I have recently came across (well, not entirely by myself… cheers Nahuel!) a fairly (un)common problem related to performing ring0-to-ring3 transitions, after a successful kernel vulnerability exploitation. As I have managed to come up with a bunch of possible solutions, and even write example code for some of these, today I would like to present my thoughts, together with some brief explanation.
Before trying to find a reliable solution to the problem, it should be clearly stated first. And so, we are considering a 32-bit Windows NT-family version (one of the supported ones), suffering from a stack-based buffer overflow inside one of the system call handler functions. The attacker is able to overwrite memory placed after a fixed-size buffer, including the stack frame, return address, syscall arguments and anything else reachable from this point. As opposed to the reality, we assume that there is no stack protection (i.e. a cookie) implemented, so the security flaw can lead straight into malicious code execution and system compromise. Furthermore, the overflow is triggered right inside the syscall handler, not a nested function of any kind.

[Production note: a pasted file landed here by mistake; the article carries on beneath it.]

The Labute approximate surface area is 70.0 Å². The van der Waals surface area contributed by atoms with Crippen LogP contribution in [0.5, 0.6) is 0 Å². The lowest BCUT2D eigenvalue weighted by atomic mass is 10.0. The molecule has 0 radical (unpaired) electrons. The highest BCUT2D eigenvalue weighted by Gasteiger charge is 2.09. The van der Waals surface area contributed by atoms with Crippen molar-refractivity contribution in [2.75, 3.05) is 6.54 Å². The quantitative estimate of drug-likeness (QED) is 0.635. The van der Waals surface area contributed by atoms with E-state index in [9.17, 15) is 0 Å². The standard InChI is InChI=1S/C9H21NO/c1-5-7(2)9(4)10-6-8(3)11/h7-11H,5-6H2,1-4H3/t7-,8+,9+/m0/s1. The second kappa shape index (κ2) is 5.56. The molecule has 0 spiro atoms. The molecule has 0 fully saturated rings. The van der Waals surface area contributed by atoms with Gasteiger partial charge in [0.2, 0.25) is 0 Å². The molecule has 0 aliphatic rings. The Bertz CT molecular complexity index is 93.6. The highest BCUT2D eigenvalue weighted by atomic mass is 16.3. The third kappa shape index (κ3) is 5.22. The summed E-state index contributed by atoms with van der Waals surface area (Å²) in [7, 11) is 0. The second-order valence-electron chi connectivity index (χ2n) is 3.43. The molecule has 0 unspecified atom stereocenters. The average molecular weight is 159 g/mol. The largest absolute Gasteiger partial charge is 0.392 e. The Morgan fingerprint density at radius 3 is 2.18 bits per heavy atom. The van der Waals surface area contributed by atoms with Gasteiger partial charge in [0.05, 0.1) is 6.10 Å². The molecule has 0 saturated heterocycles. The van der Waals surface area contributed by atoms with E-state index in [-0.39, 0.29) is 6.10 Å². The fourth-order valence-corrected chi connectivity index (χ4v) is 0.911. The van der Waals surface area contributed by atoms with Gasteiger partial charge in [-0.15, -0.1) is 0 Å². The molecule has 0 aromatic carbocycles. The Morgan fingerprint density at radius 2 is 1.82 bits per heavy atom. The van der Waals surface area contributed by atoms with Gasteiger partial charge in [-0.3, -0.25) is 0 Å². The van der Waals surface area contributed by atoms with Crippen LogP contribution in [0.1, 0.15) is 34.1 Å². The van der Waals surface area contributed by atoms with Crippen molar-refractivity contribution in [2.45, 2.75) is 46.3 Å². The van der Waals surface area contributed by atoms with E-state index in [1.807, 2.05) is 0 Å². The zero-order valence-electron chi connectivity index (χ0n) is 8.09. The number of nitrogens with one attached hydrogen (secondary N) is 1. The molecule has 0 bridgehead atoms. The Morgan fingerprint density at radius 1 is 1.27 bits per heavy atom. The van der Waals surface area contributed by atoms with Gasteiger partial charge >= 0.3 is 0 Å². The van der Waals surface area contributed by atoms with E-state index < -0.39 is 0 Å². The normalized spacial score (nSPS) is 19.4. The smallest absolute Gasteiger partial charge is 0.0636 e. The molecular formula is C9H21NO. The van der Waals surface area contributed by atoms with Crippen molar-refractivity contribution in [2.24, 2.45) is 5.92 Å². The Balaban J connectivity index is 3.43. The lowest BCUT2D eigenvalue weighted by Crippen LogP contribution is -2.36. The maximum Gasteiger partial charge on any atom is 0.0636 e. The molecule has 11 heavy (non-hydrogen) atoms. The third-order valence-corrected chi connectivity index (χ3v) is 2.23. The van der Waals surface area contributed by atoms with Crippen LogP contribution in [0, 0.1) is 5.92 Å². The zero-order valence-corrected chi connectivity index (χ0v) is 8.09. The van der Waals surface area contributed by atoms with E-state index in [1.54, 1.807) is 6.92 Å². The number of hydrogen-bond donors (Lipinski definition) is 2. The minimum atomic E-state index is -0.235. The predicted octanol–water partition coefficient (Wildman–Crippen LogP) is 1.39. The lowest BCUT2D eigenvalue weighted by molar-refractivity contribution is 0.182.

The following ascii picture, presenting the stack layout at the time of the overflow, should give you a better insight of the described scenario: